Sunday, February 24, 2019

Church search: What is a deal-breaker (other than doctrine)?

For what reasons would people join a church, or leave one church for another?

In this post, there's something of an overlap between this and my occasional series on visiting other churches. It's somewhat personal: at my current church for years I have found myself in the situation of that proverbial frog in a pot of water, wondering if it has gone from comfortably warm to a little too warm, whether it's getting hotter, whether it's time to jump. I don't think I can belong to my current church in good conscience anymore. I've had my doubts for some time. "When to jump?" can be unclear because life is complicated: there can be reasons to stay and reasons to go at the same time. And "Where to land after the jump?" is part of the problem: there's no such thing as an association of humans that never has problems. So what is a deal-breaker?

This post goes into more than just my current situation. I'm looking at all the reasons I've either had myself or heard from others about leaving a church where they have long been a member. I am not looking to catalog my church's issues so much as working toward clarity about what is a deal-breaker.

When I first wrote this post, I split it into two lists: one about doctrinal reasons, and one about all the things that a church does besides convey doctrine. I'm also considering that dividing line between doctrinal reasons and the rest. For this current post, I'm bracketing the doctrinal reasons as something that's in the scope of a blogging series on controversies among churches (a series I've currently paused that I'd hope to resume at some point). There is some question whether it's legitimate to join or leave a church over reasons that aren't doctrinal. I think that's best discussed after we see the reasons themselves and can assess what kind of reasons they are, if not doctrinal.
  • The church or the leader shows little sign of interest in Jesus (or: the interest in Jesus is limited to his death)
  • The sermons portray God almost exclusively as wrathful and vengeful, as Someone that nobody of good conscience would serve willingly
  • The church or the leader puts themselves above the Christ or the Bible by routinely altering passages being quoted, effectively dropping passages, or having other authorities that supersede it
  • The leader uses the leadership position to teach things contrary to what the church body teaches; any supervision of that leader has proved ineffective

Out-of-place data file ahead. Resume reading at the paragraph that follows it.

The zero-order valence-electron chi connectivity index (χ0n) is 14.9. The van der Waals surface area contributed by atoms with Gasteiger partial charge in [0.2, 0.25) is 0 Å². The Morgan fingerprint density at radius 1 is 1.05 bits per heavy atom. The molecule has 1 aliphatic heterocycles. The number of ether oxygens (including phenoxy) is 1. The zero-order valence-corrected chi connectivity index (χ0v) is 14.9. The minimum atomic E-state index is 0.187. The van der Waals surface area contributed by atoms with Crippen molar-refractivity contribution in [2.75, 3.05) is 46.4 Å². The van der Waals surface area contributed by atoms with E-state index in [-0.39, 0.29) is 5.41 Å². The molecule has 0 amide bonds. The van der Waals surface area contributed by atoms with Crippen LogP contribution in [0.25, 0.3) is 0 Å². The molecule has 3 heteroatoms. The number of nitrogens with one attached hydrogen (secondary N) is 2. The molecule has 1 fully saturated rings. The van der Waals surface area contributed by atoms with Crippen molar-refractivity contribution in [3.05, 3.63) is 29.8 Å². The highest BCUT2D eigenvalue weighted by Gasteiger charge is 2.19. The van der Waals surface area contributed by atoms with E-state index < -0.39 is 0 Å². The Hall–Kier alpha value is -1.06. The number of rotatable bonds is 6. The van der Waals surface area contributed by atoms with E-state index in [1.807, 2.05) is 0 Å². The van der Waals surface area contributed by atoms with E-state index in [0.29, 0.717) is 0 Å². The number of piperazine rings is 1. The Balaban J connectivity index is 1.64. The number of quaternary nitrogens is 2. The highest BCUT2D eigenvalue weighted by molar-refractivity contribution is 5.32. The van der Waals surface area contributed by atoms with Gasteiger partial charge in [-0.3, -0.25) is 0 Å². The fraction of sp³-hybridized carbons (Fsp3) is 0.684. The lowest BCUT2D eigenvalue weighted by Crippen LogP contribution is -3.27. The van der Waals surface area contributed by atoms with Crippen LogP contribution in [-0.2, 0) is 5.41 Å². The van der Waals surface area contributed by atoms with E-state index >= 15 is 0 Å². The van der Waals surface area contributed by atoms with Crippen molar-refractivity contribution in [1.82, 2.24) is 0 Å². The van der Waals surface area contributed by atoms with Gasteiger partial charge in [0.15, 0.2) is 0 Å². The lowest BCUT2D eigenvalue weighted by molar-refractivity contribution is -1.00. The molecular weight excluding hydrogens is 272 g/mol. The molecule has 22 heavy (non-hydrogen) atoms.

• In worship services, the church or the leader uses some private or sectarian statement of faith in place of one of the ecumenical creeds
  • The leader has a temperament that is not well-suited for leadership: too thin-skinned to accept feedback and therefore address problems as they arise
  • The church or its leaders take a manipulative approach to problem-solving on matters that are internal to the church. (Examples: the effort is directed to stopping the suggestion that something needs to be addressed; the effort is directed to stopping discussion prematurely; if the leader's efforts at persuasion have been unsuccessful then the leadership suggests that the membership should fall in line as a matter of the leader's authority)
  • The church or its leaders take a "click-bait" approach to announcing or promoting certain events, using outrage-mongering or emotional manipulation to increase attendance
  • The church uses sermons to promote income-generating workshops or retreats
  • The church budget does not devote enough to helping the poor
  • The church is not warm or welcoming; there is daylight between the group of people who are members and the group of people who are welcomed and included
  • The church does not look after its own in times of crisis, or looks after certain members but not others
  • The church does not look beyond its own in times of crisis, and does not open its doors or seek out the hurting
  • The church or the leader expresses disagreement with other churches in a way that shows enmity towards them
  • The church or its leaders promote an anti-vax agenda
  • There is some concern whether the leader has lost faith, or is still a Christian, or still holds the beliefs of the same denomination as the congregation
To anyone reading, I'd be interested in hearing what you can relate to, or anything you'd like to add about either your own reasons or reasons you've heard from others. Again, for now, I'm not focusing on the doctrinal reasons so much as on the rest of what it means to be in a church, outside the contents of a catechism class.

Sunday, February 17, 2019

Personal (business trip, no weekly post today)